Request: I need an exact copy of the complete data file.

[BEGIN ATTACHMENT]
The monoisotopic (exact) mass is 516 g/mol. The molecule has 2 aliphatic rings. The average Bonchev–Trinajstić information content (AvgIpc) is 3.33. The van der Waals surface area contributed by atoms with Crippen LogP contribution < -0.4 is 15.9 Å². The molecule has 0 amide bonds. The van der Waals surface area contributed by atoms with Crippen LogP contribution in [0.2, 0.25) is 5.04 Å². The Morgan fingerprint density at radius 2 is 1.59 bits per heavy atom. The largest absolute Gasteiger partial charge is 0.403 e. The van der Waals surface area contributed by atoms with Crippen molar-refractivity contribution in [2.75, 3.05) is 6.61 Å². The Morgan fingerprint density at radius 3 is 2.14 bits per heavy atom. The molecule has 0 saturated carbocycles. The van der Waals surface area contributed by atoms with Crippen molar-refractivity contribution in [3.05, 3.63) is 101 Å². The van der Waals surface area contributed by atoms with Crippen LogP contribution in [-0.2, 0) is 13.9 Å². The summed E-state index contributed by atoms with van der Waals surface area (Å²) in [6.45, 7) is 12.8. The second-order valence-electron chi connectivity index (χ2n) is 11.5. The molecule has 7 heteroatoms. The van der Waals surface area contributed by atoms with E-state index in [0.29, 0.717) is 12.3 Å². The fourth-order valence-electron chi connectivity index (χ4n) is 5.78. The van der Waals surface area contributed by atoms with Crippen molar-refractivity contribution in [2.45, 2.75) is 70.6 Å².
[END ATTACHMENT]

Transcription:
The monoisotopic (exact) mass is 516 g/mol. The molecule has 2 aliphatic rings. The average Bonchev–Trinajstić information content (AvgIpc) is 3.33. The van der Waals surface area contributed by atoms with Crippen LogP contribution < -0.4 is 15.9 Å². The molecule has 0 amide bonds. The van der Waals surface area contributed by atoms with Crippen LogP contribution in [0.2, 0.25) is 5.04 Å². The Morgan fingerprint density at radius 2 is 1.59 bits per heavy atom. The largest absolute Gasteiger partial charge is 0.403 e. The van der Waals surface area contributed by atoms with Crippen molar-refractivity contribution in [2.75, 3.05) is 6.61 Å². The Morgan fingerprint density at radius 3 is 2.14 bits per heavy atom. The molecule has 0 saturated carbocycles. The van der Waals surface area contributed by atoms with Crippen molar-refractivity contribution in [3.05, 3.63) is 101 Å². The van der Waals surface area contributed by atoms with Crippen LogP contribution in [-0.2, 0) is 13.9 Å². The summed E-state index contributed by atoms with van der Waals surface area (Å²) in [6.45, 7) is 12.8. The second-order valence-electron chi connectivity index (χ2n) is 11.5. The molecule has 7 heteroatoms. The van der Waals surface area contributed by atoms with E-state index in [0.29, 0.717) is 12.3 Å². The fourth-order valence-electron chi connectivity index (χ4n) is 5.78. The van der Waals surface area contributed by atoms with Crippen molar-refractivity contribution in [2.45, 2.75) is 70.6 Å².